I do think that a 72 hour cancellation period is way too much. 24 hours should be good enough. But the DOJ allowed this anti-competitive merger to go through so now Marriott can do whatever they want to do.

  8. i only travel a few times per year (leisure), but it seems that, among the major chains, IHG gives the best chance of finding a property with a 24-hr cancel window (or even day-of). has anyone else found the same to be true?

  9. Loyalty rewards are less and less loyalty based. Now it is better to just get the best deal with the conditions that best suit you as your primary objective, with rewards being secondary.
    Credit cards with thebest flexible rewards and hotels fromt the cheapest source and with rewards (such as 10% as available. Screw the upgrades, unless company is paying

  10. I’ve wondered why cancellation policies weren’t more restrictive like they are with airlines.

  11. @Gary,
    Yes, it is possible that you’re seeing it also on the west coast, but not consistently. I was referring to the policy implemented this morning to all northeast region properties

  12. What’s next? Car rental reservations with penalty if canceled within 72 hours of arrival?

  13. I’m not exactly excited by this but I understand. My wife works sales for Marriott and cancellation is a bigger issue than you’d expect – especially for big events. I don’t mind a three day cancelation, but I’d be pissed if it were a month like some resorts.

  14. It’s simple for plats to avoid — they can “force” a room even if occupied. So, don’t make a reservation until day of arrival, or day before.

  15. This makes low-priced hotels (like Choice properties) more attractive, and it especially favors Priceline and Hotwire, which give the best last-minute prices.

  16. The cartels are back! Its a ridiculous thing to have. I can understand a 72 hour cancellation for a special, deep discounted rate. But for anyone travelling on Best Available Rate or Corporate Rate, this is ridiculous.
    @mwwalk event based bookings normally have different cancellations baked into the special contracts for those rates. If a chain like Marriott cant get a handle on its no shows, they should not be in business. Dont penalise 99% for the faults of 1%

  17. An article on how failing to cancel in time and results would be great. For instance, if fail to cancel in time but tell hotel that you can’t make it. Do they charge rack rate for award reservations? Do they allow you to rebook another night like a credit? Or do you simply lose the points for award bookings? Or lose the cash for non-award bookings? Seems like a lot can happen just from cancelled flights not making destinations. Like from snowstorms. Basically how are untimely cancellations handled? Is there any reason to notify hotel that you can’t make it to hotel if you are with non-cancellable period?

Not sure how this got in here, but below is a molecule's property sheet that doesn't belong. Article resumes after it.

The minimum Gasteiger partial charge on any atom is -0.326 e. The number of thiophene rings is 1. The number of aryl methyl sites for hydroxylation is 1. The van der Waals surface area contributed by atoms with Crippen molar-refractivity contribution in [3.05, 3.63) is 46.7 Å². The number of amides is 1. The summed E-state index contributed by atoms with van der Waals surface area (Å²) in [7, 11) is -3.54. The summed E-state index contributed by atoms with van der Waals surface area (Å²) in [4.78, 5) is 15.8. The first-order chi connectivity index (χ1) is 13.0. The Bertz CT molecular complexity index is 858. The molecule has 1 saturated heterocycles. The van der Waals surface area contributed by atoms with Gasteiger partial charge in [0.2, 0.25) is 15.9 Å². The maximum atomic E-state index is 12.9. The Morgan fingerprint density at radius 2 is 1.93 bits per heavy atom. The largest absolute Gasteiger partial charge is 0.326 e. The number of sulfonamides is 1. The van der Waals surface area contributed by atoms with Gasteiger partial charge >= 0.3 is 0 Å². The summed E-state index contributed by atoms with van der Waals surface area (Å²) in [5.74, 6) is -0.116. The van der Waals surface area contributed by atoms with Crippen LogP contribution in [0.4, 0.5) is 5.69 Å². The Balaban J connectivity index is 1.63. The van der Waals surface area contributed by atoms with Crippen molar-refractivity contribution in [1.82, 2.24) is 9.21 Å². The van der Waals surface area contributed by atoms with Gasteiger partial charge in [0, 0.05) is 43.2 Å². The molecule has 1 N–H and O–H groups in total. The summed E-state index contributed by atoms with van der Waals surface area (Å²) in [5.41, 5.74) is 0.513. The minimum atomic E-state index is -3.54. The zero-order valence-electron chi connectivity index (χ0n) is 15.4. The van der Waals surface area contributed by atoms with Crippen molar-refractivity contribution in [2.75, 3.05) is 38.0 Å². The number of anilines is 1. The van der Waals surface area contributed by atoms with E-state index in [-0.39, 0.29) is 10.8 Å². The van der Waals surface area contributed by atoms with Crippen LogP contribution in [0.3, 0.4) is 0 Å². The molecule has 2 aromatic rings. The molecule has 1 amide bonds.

18. I feel this is a HUGE deal for us business travelers. I regularly need to cancel reservations between the 72 and 24 hour window due to contracts not being signed in time.

    IF they are implementing this because some are abusing it there are far better ways to handle this. Here are couple ideas:
    1. Multiple booking the same day don’t qualify for the 24 hour cancelation.
    2. Put a limit per loyalty tier how many times you can cancel. No status =zero Silver=2 Gold=4 Platinum=8
    3. Sell them. Let people BUY 24 hour cancelation coupons. I may not but but come may.
    4. Let companies earn the above.

    This to me is not well thought out, and must be bean-counter driven. I don’t know if business travelers are the cause but I feel this alienates business travels most. This should be ridiculously easy to parse out the greatest offenders.

    Dang this is so disappointing and I’ve been trying for a while to get away from Hilton and just this month doing so opened up. But now this? There’s no way I can even think about Marriott now.

  19. I think the loyalty program is a great idea….Even tack on a $25 fee if you need to XL…but the whole rate…it is just wrong….Life happens sometimes you just can’t go…..

  20. SPG Plat, but just made about $6000 in Washington, DC hotel bookings with Hyatt next week due to the 72-hour cancellation rule. Meetings to occur Wednesday-Friday, but may be rescheduled as late as Monday (i.e., inside 72 hours). This rule is really frustrating and is costing SPG/Marriott my business.